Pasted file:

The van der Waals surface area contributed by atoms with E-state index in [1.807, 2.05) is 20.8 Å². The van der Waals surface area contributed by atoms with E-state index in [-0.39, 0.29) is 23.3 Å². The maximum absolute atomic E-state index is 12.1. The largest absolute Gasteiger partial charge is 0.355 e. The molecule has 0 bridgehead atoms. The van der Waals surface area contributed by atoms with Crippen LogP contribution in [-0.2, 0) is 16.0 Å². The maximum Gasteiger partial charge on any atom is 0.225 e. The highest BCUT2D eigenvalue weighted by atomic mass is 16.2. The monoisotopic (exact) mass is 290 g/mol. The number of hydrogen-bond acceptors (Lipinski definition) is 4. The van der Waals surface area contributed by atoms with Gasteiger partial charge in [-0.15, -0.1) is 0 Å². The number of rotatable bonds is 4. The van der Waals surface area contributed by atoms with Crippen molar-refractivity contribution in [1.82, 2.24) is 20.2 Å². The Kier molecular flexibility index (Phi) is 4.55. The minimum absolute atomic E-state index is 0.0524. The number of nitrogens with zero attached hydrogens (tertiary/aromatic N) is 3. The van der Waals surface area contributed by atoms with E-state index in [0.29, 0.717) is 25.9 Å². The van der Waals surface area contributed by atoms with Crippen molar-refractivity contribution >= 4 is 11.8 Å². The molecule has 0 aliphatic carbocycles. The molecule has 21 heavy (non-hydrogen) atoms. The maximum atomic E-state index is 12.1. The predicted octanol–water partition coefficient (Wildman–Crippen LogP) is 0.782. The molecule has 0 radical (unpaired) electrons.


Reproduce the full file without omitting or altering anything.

The van der Waals surface area contributed by atoms with E-state index in [1.807, 2.05) is 20.8 Å². The van der Waals surface area contributed by atoms with E-state index in [-0.39, 0.29) is 23.3 Å². The maximum absolute atomic E-state index is 12.1. The largest absolute Gasteiger partial charge is 0.355 e. The molecule has 0 bridgehead atoms. The van der Waals surface area contributed by atoms with Crippen LogP contribution in [-0.2, 0) is 16.0 Å². The maximum Gasteiger partial charge on any atom is 0.225 e. The highest BCUT2D eigenvalue weighted by atomic mass is 16.2. The monoisotopic (exact) mass is 290 g/mol. The number of hydrogen-bond acceptors (Lipinski definition) is 4. The van der Waals surface area contributed by atoms with Gasteiger partial charge in [-0.15, -0.1) is 0 Å². The number of rotatable bonds is 4. The van der Waals surface area contributed by atoms with Crippen molar-refractivity contribution in [1.82, 2.24) is 20.2 Å². The Kier molecular flexibility index (Phi) is 4.55. The minimum absolute atomic E-state index is 0.0524. The number of nitrogens with zero attached hydrogens (tertiary/aromatic N) is 3. The van der Waals surface area contributed by atoms with E-state index in [0.29, 0.717) is 25.9 Å². The van der Waals surface area contributed by atoms with Crippen molar-refractivity contribution >= 4 is 11.8 Å². The molecule has 0 aliphatic carbocycles. The molecule has 21 heavy (non-hydrogen) atoms. The maximum atomic E-state index is 12.1. The predicted octanol–water partition coefficient (Wildman–Crippen LogP) is 0.782. The molecule has 0 radical (unpaired) electrons.